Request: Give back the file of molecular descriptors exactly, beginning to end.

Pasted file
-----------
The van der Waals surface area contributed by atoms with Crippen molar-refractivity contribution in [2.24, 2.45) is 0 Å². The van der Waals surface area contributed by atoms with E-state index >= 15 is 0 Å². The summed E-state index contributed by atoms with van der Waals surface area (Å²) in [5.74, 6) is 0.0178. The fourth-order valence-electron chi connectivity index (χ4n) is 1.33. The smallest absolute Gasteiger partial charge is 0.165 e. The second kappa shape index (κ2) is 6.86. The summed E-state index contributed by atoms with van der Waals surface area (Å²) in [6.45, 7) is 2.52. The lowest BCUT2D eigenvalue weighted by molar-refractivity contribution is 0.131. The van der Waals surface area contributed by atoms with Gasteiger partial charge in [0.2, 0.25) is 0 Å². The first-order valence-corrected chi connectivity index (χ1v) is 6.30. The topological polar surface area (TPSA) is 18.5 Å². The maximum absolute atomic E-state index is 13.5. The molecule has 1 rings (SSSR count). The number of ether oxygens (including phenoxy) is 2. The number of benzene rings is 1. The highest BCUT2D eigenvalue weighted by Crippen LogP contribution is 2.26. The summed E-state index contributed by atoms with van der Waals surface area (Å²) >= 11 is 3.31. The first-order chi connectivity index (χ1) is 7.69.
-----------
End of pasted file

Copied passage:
The van der Waals surface area contributed by atoms with Crippen molar-refractivity contribution in [2.24, 2.45) is 0 Å². The van der Waals surface area contributed by atoms with E-state index >= 15 is 0 Å². The summed E-state index contributed by atoms with van der Waals surface area (Å²) in [5.74, 6) is 0.0178. The fourth-order valence-electron chi connectivity index (χ4n) is 1.33. The smallest absolute Gasteiger partial charge is 0.165 e. The second kappa shape index (κ2) is 6.86. The summed E-state index contributed by atoms with van der Waals surface area (Å²) in [6.45, 7) is 2.52. The lowest BCUT2D eigenvalue weighted by molar-refractivity contribution is 0.131. The van der Waals surface area contributed by atoms with Gasteiger partial charge in [0.2, 0.25) is 0 Å². The first-order valence-corrected chi connectivity index (χ1v) is 6.30. The topological polar surface area (TPSA) is 18.5 Å². The maximum absolute atomic E-state index is 13.5. The molecule has 1 rings (SSSR count). The number of ether oxygens (including phenoxy) is 2. The number of benzene rings is 1. The highest BCUT2D eigenvalue weighted by Crippen LogP contribution is 2.26. The summed E-state index contributed by atoms with van der Waals surface area (Å²) >= 11 is 3.31. The first-order chi connectivity index (χ1) is 7.69.